Lithium

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The Importance of Lithium

Lithium is a highly reactive metal that is most commonly extracted from brine solutions. These brines are essentially mixtures of other elements that are contained in salt lakes scattered across the world. Lithium does not occur naturally in its purist form; it must first be separated from these other elements. After lithium is extracted from these deposits, it is usually processed into lithium carbonate or lithium hydroxide. If attained at a high enough quality, lithium carbonate and lithium hydroxide can be used to make the important cathode material that is used in lithium-ion batteries.

Lithium plays a key role in global sustainability mostly due to the popularity of electric vehicles. Nearly every automaker including BMW, Mercedes Benz, Nissan, and Toyota are racing to gain market share in electric vehicles. To store this electric energy, these companies choose lithium-ion batteries because of its scale and production cost. Additionally, with its high reactivity and extremely low weight, it makes an effective electric car battery. These batteries can be recharged after use around the world using any ordinary power socket. Tesla Motors opened its massive lithium-ion battery producing “Gigafactory” in Sparks, Nevada on July, 2016. They aim to produce half a million electric cars by 2020. It is expected that 12 more gigafactories from other companies will be development soon.

"...we would basically need to absorb the entire world's lithium-ion production"

Elon Musk, on the Tesla Gigafactory

Independent researchers such as Benchmark Mineral Intelligence investigate pricing in the lithium industry: the deficit in lithium supplies around the world continue to price the metal higher each year. High and robust pricing in this market has been due to concerns over future availability. This has been exemplified by Albemarle, another top producer, who recently acquired a new lithium plant in China and Sichuan Tianqi’s lithium expansion plans in Australia. These concerning events drove the average global price of lithium to reach $16,000/tonne throughout August, 2016.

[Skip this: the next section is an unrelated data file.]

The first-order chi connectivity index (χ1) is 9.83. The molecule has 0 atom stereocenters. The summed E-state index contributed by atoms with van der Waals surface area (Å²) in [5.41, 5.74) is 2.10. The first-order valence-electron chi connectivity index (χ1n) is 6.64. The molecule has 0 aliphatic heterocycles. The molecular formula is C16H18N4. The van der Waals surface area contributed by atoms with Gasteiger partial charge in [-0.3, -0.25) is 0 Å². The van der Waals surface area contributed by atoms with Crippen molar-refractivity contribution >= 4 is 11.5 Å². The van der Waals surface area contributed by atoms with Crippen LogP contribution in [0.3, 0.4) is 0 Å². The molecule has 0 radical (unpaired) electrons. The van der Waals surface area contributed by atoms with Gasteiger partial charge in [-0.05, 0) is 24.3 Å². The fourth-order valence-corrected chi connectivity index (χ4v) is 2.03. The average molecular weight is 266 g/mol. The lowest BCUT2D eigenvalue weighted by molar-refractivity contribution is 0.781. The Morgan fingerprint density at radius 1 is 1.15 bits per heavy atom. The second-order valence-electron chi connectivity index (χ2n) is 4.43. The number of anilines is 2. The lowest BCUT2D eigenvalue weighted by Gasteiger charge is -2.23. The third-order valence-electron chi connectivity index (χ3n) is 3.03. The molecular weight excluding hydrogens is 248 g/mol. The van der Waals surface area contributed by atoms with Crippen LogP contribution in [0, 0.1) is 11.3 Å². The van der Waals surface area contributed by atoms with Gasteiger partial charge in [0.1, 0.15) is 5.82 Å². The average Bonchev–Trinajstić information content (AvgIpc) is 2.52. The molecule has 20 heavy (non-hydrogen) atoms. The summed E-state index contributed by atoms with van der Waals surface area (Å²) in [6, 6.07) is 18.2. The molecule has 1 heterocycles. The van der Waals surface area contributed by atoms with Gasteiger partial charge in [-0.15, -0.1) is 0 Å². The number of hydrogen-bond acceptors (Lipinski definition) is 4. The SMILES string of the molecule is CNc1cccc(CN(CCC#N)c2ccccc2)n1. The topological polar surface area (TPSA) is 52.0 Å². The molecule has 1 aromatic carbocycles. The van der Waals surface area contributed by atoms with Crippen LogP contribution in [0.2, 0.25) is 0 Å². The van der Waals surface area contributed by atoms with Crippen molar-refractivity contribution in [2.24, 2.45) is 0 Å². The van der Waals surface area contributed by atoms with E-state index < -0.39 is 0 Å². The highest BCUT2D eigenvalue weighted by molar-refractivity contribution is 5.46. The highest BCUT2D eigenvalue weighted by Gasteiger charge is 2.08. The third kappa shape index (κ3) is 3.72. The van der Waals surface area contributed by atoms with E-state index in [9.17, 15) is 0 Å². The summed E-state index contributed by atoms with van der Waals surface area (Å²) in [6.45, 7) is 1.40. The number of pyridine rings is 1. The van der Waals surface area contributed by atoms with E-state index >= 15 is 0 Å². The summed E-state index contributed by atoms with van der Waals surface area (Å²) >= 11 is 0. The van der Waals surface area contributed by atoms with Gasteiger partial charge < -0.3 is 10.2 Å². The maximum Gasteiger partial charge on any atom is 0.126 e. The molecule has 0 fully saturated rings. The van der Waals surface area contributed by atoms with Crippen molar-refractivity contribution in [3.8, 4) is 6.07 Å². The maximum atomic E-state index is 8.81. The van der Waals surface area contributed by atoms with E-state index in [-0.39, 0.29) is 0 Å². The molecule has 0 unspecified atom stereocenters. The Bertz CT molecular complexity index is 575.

Although lithium is used in other industries such as pharmaceuticals and lubricants, the most important use of lithium is in rechargeable lithium-ion batteries for electric vehicles, grid-scale energy storage, cellphones, laptops, cameras, and many other modern devices. FMC Corp, a leading lithium producer, said it plans to double its output of lithium next year, signaling that the largest producers are increasing their supply to meet demand from our modern society. Like most critical metals, lithium is not traded on any public exchanges, meaning these top lithium producers don’t often give out their pricing statistics to the competition.

Source: Bloomberg New Energy Finance (Solar); Benchmark Mineral Intelligence (Batteries) - click to enlarge

Important Lithium Terminology

Lithium Carbonate

The primary base chemical produced by the lithium industry used in a wide range of end markets including lithium ion battery cathodes, ceramics and glass, and pharmaceuticals.

Lithium Hydroxide

The second largest chemical produced by the lithium industry, traditionally used in the production of greases but also competes with lithium carbonate in the lithium ion cathode sector, specifically NCA chemistry.

Lithium Feedstock

This refers to lithium concentrate, the majority of which is converted into lithium chemicals for a wide range of end markets including lithium ion batteries.

Lithium Chemicals

This refers to any downstream chemicals that are produced from spodumene feedstock or lithium brine.

Lithium Prices

Source: Benchmark Mineral Intelligence - click to enlarge